Monthly Archives: July 2008

Sexy, Hungry and the True Believer

I saw some cool graffiti in my neighborhood today. There’s some new retail joint going into the buildingon the northwest corner of W 71st St and Columbus Ave. It used to be a Penang (restaurant), but the restaurant moved around the corner to W 72nd St between Columbus and Amsterdam. But, that’s not really the point here. The point is that I saw some interesting graffiti.

As you know, I am fascinated with graffiti. I don’t like it as art. In fact, I think “graffiti art” is bullshit. But, I like graffiti that makes you think. I won’t bore you with all this again, so if you haven’t read my other piece on this, check out this post first.

Well, on the corner of W 71st and Columbus, some disgruntled wanderer defaced the advertisement that is supposed to keep you satisfied until you actually get to shop at the store that is coming in. While this stuff is mean-spirited, truly, it also does make you think. The sheer brutality of the “commentary” was enough to stop me in my tracks. Then, when I thought about it, I realized that I had to do some blogging.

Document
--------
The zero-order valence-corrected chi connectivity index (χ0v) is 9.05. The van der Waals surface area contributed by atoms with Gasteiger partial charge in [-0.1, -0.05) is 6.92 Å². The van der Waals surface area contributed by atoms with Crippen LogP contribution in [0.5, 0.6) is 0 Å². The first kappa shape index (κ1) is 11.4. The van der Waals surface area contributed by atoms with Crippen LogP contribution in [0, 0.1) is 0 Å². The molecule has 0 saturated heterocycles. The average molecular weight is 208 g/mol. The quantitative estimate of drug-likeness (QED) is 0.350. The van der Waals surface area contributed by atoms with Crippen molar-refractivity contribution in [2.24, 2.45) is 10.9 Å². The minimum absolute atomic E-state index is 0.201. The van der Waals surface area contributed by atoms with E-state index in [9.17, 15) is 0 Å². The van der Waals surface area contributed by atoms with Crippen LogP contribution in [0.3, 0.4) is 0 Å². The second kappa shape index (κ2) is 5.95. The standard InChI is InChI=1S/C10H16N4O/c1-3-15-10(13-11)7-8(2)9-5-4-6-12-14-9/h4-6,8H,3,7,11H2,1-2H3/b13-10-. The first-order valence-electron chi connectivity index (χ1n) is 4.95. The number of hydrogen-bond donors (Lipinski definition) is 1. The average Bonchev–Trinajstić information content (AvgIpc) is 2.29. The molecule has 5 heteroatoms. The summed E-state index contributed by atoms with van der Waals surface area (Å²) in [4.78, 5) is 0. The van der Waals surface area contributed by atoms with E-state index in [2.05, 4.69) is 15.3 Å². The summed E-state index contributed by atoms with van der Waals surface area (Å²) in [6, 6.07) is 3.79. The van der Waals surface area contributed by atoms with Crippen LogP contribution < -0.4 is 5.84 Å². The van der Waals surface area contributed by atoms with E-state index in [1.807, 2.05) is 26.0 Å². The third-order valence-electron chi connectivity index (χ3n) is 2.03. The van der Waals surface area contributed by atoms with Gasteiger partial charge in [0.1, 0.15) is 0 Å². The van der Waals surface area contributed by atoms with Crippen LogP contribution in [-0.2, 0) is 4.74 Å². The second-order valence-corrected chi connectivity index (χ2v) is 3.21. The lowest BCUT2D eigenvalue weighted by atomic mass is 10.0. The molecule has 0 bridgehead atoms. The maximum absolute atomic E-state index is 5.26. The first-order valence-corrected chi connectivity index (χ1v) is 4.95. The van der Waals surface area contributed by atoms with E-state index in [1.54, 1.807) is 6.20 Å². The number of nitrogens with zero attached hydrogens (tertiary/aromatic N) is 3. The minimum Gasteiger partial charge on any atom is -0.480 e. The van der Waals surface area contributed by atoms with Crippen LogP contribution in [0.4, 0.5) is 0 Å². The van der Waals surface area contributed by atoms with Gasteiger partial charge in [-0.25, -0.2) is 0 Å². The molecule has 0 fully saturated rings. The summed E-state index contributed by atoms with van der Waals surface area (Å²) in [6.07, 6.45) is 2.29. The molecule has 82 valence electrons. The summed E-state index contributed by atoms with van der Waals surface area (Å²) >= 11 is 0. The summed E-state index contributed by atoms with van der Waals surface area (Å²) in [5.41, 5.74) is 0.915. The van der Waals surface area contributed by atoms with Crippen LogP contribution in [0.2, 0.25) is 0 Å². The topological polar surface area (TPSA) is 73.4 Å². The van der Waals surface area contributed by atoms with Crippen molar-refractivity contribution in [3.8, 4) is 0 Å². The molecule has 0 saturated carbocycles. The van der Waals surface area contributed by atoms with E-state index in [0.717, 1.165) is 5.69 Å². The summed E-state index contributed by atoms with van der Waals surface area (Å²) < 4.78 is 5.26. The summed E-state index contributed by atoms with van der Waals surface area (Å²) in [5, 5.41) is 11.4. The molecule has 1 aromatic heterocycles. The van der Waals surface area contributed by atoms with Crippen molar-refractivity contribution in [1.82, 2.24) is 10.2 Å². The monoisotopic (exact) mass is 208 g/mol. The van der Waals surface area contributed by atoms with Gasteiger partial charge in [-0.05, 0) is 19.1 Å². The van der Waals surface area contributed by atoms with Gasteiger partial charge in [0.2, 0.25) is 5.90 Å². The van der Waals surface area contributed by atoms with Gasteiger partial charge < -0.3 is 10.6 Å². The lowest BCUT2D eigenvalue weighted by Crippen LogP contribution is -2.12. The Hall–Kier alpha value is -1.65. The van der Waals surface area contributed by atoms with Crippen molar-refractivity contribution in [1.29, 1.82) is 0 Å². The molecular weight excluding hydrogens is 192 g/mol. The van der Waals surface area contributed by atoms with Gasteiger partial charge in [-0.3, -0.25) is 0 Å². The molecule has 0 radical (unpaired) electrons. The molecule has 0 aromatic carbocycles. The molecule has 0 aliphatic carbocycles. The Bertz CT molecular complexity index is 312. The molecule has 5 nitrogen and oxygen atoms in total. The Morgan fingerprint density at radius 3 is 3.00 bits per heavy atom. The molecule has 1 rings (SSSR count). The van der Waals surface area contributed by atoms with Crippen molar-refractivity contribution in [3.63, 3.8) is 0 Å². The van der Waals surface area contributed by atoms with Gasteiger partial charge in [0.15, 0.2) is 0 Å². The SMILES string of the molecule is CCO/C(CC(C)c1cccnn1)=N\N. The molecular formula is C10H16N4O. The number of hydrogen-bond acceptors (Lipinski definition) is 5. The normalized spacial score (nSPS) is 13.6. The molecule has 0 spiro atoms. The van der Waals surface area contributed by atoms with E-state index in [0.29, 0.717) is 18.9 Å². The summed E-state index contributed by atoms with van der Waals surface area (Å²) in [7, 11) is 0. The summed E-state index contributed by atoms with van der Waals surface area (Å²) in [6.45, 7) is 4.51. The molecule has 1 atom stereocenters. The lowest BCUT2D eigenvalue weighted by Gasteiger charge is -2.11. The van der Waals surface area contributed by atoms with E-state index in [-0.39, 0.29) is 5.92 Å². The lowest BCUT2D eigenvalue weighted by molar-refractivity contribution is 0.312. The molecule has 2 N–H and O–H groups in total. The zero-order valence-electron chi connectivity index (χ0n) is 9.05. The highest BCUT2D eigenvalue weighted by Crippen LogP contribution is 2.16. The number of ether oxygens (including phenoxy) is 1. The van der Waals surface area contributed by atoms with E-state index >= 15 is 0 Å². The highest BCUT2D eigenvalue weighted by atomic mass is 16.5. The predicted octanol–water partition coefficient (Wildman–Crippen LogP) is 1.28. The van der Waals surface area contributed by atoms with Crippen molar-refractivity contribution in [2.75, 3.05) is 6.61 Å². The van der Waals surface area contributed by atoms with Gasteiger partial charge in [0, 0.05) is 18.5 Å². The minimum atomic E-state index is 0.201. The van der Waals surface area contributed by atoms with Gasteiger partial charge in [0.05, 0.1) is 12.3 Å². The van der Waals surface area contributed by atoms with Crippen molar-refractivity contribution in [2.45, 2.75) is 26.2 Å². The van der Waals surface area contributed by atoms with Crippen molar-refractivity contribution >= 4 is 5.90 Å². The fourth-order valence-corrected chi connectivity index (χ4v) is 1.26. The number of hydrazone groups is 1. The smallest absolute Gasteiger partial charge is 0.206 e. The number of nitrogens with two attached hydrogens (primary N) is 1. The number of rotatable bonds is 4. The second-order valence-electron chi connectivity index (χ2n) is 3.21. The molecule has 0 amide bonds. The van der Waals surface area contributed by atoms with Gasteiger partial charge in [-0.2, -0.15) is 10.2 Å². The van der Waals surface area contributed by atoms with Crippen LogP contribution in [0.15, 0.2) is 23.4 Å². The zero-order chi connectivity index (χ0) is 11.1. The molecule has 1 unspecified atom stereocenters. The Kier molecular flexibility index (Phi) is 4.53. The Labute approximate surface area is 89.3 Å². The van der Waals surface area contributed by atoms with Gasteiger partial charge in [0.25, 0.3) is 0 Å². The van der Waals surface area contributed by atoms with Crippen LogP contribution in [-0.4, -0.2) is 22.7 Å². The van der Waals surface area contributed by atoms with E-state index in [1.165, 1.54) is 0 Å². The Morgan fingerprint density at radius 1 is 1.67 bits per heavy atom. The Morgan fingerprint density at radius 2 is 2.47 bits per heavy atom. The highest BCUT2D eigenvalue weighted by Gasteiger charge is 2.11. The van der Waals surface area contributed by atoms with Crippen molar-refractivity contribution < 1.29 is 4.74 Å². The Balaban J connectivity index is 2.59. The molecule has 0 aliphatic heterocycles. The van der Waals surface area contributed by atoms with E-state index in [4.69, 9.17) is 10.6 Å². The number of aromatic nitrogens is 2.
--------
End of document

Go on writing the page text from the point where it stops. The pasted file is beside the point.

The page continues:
Let me tell you about Sexy, Hungry and the True Believer.

Sexy really is. You take a look at the thigh on which the label is written, and it doesn’t take much to see that she lives up to it. Her face being marred is probably an attempt to counteract her apparent sexiness, a rejection of her implict claim (made explicit by the tagger).

“I’m so sexy,” now comes across as conceited and damaged, thanks to the work of an angry person who probably doesn’t live in my neighborhood. After all, we’re all nice people here.

But, it would be a shame simply to focus all my efforts on Sexy. You know, Hungry deserves some attention, too. Her story even has a bit of depth to it, which I bet surprises the shit out of you.

It’s hard to see in this picture, but a crude word bubble is coming from blondie’s mouth, “I’m so hungry.” Hell, I bet she is. I’d be hungry all the time, too, if I had to live like she does. I’m much happier eatng than not, so I’ll never be able to understand Hungry’s lifestyle.